• Peers and Leisure
  • Identity, Personality and Wellbeing
  • Social and Productive Competencies
  • Morality and Values

Funding

Over several years COCON was funded by the Swiss National Science Foundation, first as part of the National Research Programme 52 “Childhood, Youth and Intergenerational Relationships in a Changing Society”, afterwards as a social science infrastructure project. COCON is also financially supported by the Jacobs Center for Productive Youth Development at the University of Zurich and is part of the research program of the Jacobs Center.

Cohorts and waves

COCON includes three age cohorts residing in the German- and French-speaking parts of Switzerland. Each of the selected age cohorts represents a prototypal stage in the course of growing up: middle childhood (6 year olds); middle adolescence (15 year olds) and late youth or early adulthood (21 year olds).

The child cohort includes children of 6 years of age old in 2006. The aim is to survey these children up to the age of 21. The youth cohort consists of 15-year-old adolescents in 2006. The great majority was about to finish obligatory schooling and shortly before transitioning to upper-secondary education, either vocational and educational training (VET) or general-education schools. The adult cohort includes around 600 21-yearold young adults, surveyed once in 2006.

Additional information regarding the study and datasets can be found in SWISSUbase.

More detailed information about the project is available on the COCON website.

Optimus Study
The Optimus Study is a cross-national initiative on child sexual victimization in the context of other forms of maltreatment, and aims to provide much-needed evidence on the risks and protective factors for children and youth. The study has so far been conducted in Switzerland, China, and South Africa.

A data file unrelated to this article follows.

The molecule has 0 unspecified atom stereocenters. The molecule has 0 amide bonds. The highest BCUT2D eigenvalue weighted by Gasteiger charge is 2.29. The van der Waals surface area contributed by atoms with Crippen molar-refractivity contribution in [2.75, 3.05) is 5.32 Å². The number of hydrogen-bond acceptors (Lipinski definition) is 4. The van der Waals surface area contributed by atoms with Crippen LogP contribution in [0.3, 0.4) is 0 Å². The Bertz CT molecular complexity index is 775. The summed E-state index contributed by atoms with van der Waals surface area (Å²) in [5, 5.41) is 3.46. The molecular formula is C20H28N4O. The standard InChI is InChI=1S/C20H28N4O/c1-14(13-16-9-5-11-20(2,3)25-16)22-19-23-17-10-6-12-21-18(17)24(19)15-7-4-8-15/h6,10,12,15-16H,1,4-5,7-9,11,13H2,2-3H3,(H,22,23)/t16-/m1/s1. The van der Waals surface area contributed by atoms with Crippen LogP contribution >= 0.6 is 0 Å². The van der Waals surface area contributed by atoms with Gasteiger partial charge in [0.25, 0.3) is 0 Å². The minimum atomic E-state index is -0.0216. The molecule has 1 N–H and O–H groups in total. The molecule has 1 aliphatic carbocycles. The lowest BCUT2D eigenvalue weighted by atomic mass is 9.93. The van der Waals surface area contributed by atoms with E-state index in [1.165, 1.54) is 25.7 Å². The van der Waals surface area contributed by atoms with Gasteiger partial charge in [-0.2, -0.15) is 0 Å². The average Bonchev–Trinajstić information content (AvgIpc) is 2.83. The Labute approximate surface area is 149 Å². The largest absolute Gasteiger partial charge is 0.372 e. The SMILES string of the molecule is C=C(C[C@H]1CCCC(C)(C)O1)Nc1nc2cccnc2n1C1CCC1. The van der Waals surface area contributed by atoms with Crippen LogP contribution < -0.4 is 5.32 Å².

In Switzerland, it was a school-based epidemiological survey carried out in 2009-10, with almost 7’000 youth between 15-17 years of age. The survey collected lifetime and previous-year prevalence of sexual victimization experiences for a nationally representative sample, as well as information on other types of maltreatment, risk factors, protective factors, and consequences of victimization. Click here for more information about the Swiss dataset.

The Chinese study included a household survey of 3’321 children age 15-17 and 8’945 parents of children age 0-17, as well as a school-based survey of 18’341 students age 15-17. Click here for more information about the Chinese datasets.

In South Africa, the study was conducted with a sample of more than 9’000 youth between 15-17 years of age. Click here for more information about the South African dataset.

Data access

Access to the Swiss, Chinese, and South African data is possible by way of our online system SWISSUbase. If you are not already registered with SWISSUbase, you will need to do so. After logging in and arriving at the Optimus Study catalogue page (Swiss dataChinese data, South African data), click on the tab “dataset”, select the dataset that you want to acquire, and then click on “download data”. After submitting your application, your request will need to be approved first by the Optimus Study data access committee (usually 1-2 business days). Once approved, you will be able to access the data immediately within SWISSUbase.